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Iopamidol (INN, trade names Iopamiro, Isovue, Iopamiron, and Niopam) is a nonionic, low-osmolar iodinated contrast agent, developed by Bracco.

It is available in various concentrations, from 200 to 370 mgI/mL.

Clinical uses[edit]

Iopamidol is primarily used in the following:[1]

  • Angiography throughout the cardiovascular system, including cerebral and peripheral arteriography, coronary arteriography and ventriculography, pediatric angiocardiography, selective visceral arteriography and aortography, peripheral venography (phlebography)
  • Adult and pediatric intravenous excretory urography and intravenous adult and pediatric contrast enhancement of computed tomographic (CECT) head and body imaging

Nursing considerations: Early generations of IV contrast carried considerable nephrotoxicity, necessitating continual assessment of renal function. IV and PO fluids are encouraged post operation to facilitate excretion of contrast. There is a common myth in medicine and nursing that patients may be allergic to iodine in contrast, however, there is considerable evidence to the contrary. This is likely a carryover of confusion regarding contrast-reactions to early generations of IV contrast which were of sufficiently high osmolarity to induce degranulation of mast cells which manifests clinically as similar in appearance to anaphlylaxis due to massive release of histamine. There is no need to assess patients for allergies to iodine or shellfish as allergy to iodine is physiologically impossible in a hemodynamically stable patient. Allergy to iodine would immediately manifest as overwhelming anaphylaxis due to presence of iodine in triiodothyronine(T3) and thyroxine(T4). Shellfish allergies have been demonstrated to be due to proteins produced by the organisms, not due to iodine.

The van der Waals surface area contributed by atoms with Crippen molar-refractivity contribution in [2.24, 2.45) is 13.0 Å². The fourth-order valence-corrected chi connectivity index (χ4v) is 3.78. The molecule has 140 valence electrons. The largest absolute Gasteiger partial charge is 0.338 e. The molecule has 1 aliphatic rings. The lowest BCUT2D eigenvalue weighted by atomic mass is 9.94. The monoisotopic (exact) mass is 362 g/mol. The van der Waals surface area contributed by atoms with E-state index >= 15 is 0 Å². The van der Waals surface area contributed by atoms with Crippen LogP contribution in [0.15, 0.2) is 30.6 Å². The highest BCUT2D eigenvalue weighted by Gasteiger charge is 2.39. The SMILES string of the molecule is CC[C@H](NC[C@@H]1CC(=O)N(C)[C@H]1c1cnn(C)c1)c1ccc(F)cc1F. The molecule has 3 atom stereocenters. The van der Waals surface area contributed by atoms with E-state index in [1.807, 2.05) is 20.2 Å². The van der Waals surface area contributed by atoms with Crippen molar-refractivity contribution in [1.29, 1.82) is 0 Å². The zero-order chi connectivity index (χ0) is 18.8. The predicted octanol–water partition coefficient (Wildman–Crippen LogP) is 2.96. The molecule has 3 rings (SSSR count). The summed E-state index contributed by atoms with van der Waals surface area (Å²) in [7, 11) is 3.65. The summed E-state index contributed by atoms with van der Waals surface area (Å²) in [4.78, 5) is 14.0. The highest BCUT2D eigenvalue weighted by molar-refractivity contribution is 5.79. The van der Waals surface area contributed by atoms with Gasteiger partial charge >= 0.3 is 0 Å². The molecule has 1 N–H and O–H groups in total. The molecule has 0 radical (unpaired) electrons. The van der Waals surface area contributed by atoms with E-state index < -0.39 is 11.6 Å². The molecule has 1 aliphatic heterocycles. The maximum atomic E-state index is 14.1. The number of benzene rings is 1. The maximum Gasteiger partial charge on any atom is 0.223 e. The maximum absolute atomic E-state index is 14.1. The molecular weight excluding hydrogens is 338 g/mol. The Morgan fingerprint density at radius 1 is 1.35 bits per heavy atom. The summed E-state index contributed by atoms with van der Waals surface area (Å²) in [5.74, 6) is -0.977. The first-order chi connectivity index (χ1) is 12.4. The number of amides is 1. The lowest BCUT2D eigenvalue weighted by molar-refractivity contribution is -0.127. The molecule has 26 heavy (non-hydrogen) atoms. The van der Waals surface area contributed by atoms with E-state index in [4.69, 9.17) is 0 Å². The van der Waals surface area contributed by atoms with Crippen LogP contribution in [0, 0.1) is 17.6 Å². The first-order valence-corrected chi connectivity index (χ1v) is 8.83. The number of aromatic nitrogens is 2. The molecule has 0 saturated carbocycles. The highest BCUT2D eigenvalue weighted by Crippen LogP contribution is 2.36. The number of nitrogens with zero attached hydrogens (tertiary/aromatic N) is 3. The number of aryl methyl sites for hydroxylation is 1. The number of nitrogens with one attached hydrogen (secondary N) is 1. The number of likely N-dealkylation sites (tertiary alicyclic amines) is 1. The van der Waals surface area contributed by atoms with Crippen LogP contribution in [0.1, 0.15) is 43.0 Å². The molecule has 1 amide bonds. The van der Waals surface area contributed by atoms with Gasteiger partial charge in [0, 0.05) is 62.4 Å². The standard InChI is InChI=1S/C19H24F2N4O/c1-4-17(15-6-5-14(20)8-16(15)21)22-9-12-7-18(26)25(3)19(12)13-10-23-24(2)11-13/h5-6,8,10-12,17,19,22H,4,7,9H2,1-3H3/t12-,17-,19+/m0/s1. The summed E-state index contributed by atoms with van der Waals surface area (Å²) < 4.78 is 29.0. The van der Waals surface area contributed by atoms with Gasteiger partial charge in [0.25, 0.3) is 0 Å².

1. ^ Bracco Diagnostic Inc. (April 2004). "Iopamidol (Isovue) prescribing information (revised April 2004)". DailyMed. U.S. National Library of Medicine. Retrieved 2008-03-28.

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